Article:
* During the ''Comicbook/{{Siege}}'' event, SelfDemonstrating/{{Loki}} realizes that he's been making a massive mistake: He wanted to make Asgard greater than ever, but let his hatred of Thor get in the way of that. [[spoiler: In a last ditch effort to stop the Void, he uses the Norn stones to empower the New Avengers to give them a fighting chance. When this doesn't work, Loki takes the full blunt of the Void, [[RedemptionEqualsDeath dying while tearfully apologizing to Thor]]. Fourtunately, Thor brings him back to life,]] now as a child with no memory of his evil deeds or his previous life beyond the age of twelve, but still has the guilt of what happened, with Thor's encouragement he becomes a kid hero, and performs ''multiple'' [[CrowningMomentOfAwesome Crowning Moments Of Awesome]].

to:

* During the ''Comicbook/{{Siege}}'' event, SelfDemonstrating/{{Loki}} Loki realizes that he's been making a massive mistake: He wanted to make Asgard greater than ever, but let his hatred of Thor get in the way of that. [[spoiler: In a last ditch effort to stop the Void, he uses the Norn stones to empower the New Avengers to give them a fighting chance. When this doesn't work, Loki takes the full blunt of the Void, [[RedemptionEqualsDeath dying while tearfully apologizing to Thor]]. Fourtunately, Thor brings him back to life,]] now as a child with no memory of his evil deeds or his previous life beyond the age of twelve, but still has the guilt of what happened, with Thor's encouragement he becomes a kid hero, and performs ''multiple'' [[CrowningMomentOfAwesome Crowning Moments Of Awesome]].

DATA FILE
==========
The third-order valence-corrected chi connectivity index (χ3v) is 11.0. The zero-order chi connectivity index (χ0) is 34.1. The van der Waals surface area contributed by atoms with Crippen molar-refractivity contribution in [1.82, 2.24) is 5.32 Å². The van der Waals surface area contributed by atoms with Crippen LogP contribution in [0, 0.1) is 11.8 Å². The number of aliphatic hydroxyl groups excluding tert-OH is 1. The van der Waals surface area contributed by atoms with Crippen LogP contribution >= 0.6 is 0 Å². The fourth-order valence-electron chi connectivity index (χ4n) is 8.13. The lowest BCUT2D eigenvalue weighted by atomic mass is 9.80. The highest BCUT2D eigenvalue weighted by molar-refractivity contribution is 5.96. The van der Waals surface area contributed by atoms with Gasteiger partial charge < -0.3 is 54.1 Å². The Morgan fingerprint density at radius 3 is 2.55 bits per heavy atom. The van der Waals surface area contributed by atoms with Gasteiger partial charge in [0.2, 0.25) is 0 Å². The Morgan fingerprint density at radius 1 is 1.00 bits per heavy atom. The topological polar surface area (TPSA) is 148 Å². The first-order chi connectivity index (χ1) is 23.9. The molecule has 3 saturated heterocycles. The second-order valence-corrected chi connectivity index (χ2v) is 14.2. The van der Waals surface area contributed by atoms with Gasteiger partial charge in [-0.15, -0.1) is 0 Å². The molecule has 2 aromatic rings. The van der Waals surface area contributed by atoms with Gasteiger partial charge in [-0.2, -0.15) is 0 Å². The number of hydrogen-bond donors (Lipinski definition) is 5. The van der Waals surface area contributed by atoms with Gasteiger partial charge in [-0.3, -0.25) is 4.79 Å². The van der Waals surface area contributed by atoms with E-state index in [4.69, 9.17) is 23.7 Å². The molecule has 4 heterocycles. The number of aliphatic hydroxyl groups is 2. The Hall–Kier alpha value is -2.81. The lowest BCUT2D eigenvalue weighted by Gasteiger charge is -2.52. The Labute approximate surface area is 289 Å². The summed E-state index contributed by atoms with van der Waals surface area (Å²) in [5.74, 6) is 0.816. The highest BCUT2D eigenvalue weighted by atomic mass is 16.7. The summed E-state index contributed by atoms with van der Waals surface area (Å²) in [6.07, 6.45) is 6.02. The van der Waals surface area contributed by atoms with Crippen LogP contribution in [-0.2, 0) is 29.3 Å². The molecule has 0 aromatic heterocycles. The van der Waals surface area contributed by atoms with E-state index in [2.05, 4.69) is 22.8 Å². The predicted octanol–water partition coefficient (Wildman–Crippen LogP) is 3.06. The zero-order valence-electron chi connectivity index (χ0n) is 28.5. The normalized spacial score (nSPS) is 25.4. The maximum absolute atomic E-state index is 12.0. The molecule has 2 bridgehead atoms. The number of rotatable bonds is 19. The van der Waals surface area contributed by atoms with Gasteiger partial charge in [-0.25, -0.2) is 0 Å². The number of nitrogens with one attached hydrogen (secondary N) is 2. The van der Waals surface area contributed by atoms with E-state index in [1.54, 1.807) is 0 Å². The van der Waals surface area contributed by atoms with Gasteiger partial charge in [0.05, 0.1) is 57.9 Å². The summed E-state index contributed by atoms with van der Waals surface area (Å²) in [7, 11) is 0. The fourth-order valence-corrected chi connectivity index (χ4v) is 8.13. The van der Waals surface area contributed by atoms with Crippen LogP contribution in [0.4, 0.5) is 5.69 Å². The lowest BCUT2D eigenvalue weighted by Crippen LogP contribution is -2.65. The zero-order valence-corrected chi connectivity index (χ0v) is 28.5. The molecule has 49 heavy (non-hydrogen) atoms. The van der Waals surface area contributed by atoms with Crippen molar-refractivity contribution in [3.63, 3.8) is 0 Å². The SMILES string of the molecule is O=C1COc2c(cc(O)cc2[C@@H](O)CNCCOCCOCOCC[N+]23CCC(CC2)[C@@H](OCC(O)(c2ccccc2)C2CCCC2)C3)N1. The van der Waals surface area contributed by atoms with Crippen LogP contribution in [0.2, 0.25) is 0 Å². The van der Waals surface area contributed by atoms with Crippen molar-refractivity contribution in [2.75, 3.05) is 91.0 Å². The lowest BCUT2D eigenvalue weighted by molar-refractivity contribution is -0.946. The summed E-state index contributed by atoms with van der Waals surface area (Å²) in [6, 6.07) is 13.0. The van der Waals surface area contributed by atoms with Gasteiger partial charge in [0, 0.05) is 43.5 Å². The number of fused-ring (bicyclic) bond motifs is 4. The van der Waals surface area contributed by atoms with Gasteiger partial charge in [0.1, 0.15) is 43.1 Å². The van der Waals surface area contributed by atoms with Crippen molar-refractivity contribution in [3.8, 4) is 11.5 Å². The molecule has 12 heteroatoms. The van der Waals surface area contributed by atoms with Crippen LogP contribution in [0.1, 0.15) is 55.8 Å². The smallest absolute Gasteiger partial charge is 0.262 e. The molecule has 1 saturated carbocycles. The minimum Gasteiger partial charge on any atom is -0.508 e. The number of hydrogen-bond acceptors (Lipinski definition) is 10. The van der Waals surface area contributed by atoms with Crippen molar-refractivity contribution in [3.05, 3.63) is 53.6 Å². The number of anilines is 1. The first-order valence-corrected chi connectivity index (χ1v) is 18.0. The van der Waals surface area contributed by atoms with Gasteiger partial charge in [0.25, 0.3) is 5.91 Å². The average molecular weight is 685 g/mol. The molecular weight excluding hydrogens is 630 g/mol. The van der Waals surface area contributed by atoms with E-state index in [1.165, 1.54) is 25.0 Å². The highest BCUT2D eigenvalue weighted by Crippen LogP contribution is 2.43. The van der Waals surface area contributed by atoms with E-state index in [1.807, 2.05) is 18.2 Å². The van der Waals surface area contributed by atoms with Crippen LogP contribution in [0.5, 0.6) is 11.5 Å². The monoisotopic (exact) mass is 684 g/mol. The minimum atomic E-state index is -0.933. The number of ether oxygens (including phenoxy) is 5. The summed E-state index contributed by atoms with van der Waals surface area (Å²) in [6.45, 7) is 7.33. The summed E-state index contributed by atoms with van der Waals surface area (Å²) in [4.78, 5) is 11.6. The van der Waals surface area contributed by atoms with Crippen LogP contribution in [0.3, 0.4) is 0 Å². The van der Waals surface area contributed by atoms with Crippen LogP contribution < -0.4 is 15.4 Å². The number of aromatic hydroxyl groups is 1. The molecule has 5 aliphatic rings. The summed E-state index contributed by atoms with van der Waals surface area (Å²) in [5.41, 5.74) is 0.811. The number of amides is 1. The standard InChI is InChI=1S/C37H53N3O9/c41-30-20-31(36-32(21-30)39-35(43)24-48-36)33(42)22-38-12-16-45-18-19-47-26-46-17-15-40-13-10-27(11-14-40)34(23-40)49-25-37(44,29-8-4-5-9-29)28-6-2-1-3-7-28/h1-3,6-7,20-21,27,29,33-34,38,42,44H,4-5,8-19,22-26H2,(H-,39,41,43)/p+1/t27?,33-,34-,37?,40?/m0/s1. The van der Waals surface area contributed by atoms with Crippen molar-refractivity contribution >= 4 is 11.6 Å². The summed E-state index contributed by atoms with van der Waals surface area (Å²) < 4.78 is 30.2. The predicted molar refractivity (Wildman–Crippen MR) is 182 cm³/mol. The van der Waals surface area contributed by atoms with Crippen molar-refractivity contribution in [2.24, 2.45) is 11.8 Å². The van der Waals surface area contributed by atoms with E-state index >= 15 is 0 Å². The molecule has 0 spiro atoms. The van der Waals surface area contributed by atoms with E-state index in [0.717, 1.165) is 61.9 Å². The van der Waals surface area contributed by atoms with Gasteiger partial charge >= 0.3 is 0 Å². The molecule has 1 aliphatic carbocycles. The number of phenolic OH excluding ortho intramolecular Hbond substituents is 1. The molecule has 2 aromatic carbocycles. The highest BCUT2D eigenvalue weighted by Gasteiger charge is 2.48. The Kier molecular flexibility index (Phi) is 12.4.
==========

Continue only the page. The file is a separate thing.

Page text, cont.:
20th Dec '15 7:32:40 PM nombretomado
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** The Joker of all people tried going straight in the SilverAge story ''Joker's Millions'', not out of a desire to do good but simply because he'd been led to believe he'd inherited enough money to never need to commit crime again. This made more sense for the character back then when he was a villain with a gimmick rather than the elemental force of chaos he has become.

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** The Joker of all people tried going straight in the SilverAge UsefulNotes/{{the Silver Age|of Comic Books}} story ''Joker's Millions'', not out of a desire to do good but simply because he'd been led to believe he'd inherited enough money to never need to commit crime again. This made more sense for the character back then when he was a villain with a gimmick rather than the elemental force of chaos he has become.
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http://tvtropes.org/pmwiki/article_history.php?article=HeelFaceTurn.ComicBooks